To boost graduation rates, some principals are making it nearly impossible to fail, reports Samuel Freedman in the New York Times.
Several weeks into his first year of teaching math at the High School of Arts and Technology in Manhattan, Austin Lampros received a copy of the schoolâ€™s grading policy. He took particular note of the stipulation that a student who attended class even once during a semester, who did absolutely nothing else, was to be given 45 points on the 100-point scale, just 20 short of a passing mark.
Indira Fernandez, a fifth-year senior in Lampros’s intermediate algebra class, skipped class two-thirds of the time and flunked the first semester. Trying again in second semester, she “missed one-third of the classes, arrived late for 20 sessions, turned in half the required homework assignments, failed 11 of 14 tests and quizzes, and never took the final exam.” When she showed up with doctor’s note two days after the June 12 final, the principal told Lampros to let her retake the missed final — even though the note excused her only from absences before March 15.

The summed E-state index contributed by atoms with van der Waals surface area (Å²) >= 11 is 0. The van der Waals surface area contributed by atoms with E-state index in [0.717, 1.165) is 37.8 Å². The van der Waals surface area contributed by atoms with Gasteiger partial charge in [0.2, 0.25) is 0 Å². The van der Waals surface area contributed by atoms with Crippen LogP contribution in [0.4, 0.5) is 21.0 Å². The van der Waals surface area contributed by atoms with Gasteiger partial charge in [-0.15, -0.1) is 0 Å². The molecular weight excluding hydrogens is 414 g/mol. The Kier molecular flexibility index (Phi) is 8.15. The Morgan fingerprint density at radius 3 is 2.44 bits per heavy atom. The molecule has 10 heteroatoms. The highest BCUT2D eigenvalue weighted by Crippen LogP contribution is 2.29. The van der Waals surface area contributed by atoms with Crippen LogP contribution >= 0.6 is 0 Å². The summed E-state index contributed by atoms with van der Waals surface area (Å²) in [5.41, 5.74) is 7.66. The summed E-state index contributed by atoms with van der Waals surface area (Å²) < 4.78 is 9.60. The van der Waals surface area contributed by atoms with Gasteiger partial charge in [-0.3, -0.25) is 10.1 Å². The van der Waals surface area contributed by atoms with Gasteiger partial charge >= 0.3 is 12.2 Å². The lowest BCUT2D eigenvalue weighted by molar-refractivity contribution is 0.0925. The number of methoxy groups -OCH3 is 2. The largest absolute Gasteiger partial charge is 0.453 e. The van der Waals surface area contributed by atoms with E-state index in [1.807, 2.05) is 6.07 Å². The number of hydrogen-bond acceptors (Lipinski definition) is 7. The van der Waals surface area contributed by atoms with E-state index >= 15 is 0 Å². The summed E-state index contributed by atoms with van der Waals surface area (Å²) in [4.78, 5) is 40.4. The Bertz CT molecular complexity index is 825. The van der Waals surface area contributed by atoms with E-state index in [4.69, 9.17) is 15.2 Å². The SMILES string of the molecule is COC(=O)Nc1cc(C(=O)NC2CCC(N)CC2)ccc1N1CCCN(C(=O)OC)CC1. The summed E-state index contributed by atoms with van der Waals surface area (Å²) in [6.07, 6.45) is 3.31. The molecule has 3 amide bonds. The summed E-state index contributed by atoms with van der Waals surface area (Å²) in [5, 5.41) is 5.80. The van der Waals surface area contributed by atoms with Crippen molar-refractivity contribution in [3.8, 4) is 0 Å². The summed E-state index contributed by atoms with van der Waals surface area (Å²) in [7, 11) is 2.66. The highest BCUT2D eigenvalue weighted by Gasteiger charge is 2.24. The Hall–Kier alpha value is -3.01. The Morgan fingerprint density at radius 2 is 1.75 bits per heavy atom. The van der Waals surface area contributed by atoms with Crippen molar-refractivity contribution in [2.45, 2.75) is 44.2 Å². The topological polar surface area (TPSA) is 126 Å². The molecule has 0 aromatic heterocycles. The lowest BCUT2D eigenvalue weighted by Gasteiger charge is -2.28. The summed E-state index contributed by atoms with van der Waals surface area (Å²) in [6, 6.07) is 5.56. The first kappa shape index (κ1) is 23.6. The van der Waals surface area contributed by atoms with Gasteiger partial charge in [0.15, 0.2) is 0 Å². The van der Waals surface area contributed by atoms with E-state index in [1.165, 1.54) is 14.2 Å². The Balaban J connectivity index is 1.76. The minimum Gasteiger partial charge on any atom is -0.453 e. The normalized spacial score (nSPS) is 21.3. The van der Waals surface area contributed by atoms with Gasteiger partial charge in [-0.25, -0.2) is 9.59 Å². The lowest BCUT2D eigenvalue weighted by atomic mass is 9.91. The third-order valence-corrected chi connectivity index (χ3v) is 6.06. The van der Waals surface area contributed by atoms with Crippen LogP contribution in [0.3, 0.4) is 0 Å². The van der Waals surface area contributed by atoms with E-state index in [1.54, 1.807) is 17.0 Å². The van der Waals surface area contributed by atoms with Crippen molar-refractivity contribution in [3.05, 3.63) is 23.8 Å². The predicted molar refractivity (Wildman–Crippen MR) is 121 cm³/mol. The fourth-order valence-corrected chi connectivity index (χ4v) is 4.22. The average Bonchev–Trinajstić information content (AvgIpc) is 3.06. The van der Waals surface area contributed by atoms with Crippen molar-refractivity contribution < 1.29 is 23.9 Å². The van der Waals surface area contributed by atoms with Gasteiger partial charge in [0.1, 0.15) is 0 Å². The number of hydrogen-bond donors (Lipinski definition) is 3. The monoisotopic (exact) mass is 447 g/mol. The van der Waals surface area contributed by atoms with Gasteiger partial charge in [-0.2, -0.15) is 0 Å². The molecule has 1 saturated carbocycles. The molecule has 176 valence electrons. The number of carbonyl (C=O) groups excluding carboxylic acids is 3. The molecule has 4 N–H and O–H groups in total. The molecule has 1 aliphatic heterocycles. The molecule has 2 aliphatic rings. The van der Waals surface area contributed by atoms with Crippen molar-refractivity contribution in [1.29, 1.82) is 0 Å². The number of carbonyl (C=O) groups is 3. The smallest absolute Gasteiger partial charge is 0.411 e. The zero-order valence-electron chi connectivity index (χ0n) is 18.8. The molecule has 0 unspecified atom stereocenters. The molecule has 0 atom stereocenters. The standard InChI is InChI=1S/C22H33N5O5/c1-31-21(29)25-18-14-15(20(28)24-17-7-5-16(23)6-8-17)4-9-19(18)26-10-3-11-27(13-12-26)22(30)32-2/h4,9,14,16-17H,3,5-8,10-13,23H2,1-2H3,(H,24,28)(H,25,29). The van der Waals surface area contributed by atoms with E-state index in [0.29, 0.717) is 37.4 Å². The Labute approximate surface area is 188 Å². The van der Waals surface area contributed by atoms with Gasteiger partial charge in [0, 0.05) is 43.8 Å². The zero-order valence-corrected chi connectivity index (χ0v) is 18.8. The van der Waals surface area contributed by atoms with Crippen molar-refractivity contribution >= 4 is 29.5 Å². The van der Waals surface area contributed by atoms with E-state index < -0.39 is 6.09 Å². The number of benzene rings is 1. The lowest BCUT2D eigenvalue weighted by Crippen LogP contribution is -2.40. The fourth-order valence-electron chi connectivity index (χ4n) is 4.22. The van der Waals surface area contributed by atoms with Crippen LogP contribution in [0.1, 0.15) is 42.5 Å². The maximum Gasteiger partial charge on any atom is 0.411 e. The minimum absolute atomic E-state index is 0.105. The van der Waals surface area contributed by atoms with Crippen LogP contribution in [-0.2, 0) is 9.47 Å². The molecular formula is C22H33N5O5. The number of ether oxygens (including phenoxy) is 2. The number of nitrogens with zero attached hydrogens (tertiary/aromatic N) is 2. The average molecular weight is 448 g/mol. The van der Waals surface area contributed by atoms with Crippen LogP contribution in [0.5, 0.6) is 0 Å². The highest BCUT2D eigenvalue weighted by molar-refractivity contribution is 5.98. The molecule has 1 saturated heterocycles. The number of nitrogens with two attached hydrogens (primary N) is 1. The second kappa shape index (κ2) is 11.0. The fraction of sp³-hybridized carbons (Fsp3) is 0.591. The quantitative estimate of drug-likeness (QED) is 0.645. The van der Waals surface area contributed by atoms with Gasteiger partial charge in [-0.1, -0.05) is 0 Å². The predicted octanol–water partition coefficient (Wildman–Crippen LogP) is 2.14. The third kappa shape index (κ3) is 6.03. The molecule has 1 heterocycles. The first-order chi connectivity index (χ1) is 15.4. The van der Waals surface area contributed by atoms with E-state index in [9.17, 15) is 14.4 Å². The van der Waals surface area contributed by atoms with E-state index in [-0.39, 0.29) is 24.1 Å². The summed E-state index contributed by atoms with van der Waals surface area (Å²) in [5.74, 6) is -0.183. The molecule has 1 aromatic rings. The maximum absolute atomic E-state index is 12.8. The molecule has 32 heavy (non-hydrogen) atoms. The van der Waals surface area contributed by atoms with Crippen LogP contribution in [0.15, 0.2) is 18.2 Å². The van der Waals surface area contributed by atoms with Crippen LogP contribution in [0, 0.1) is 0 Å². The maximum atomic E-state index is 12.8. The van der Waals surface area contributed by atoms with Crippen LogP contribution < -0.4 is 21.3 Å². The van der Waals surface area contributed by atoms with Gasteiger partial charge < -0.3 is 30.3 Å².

After two days of one-on-one tutoring by another math teacher, the student scored a 66 on the final. She was far below a 65 passing average for the semester, so Lampros failed her. The principal reversed the decision, allowed the girl to pass the class and receive a diploma. The teacher quit.
From Michigan, Mr. Lampros recalled one comment that Mrs. Fernandez made during their meeting about why it was important for Indira to graduate. She couldnâ€™t afford to pay for her to attend another senior prom in another senior year.
Meanwhile, Indiana schools are fudging school data, opines the Indy Star. For example, why did Indianapolis Public Schools report 969 seniors at the start of the 2005-06 school year but give diplomas to nearly 1,300 seniors in June, 2006?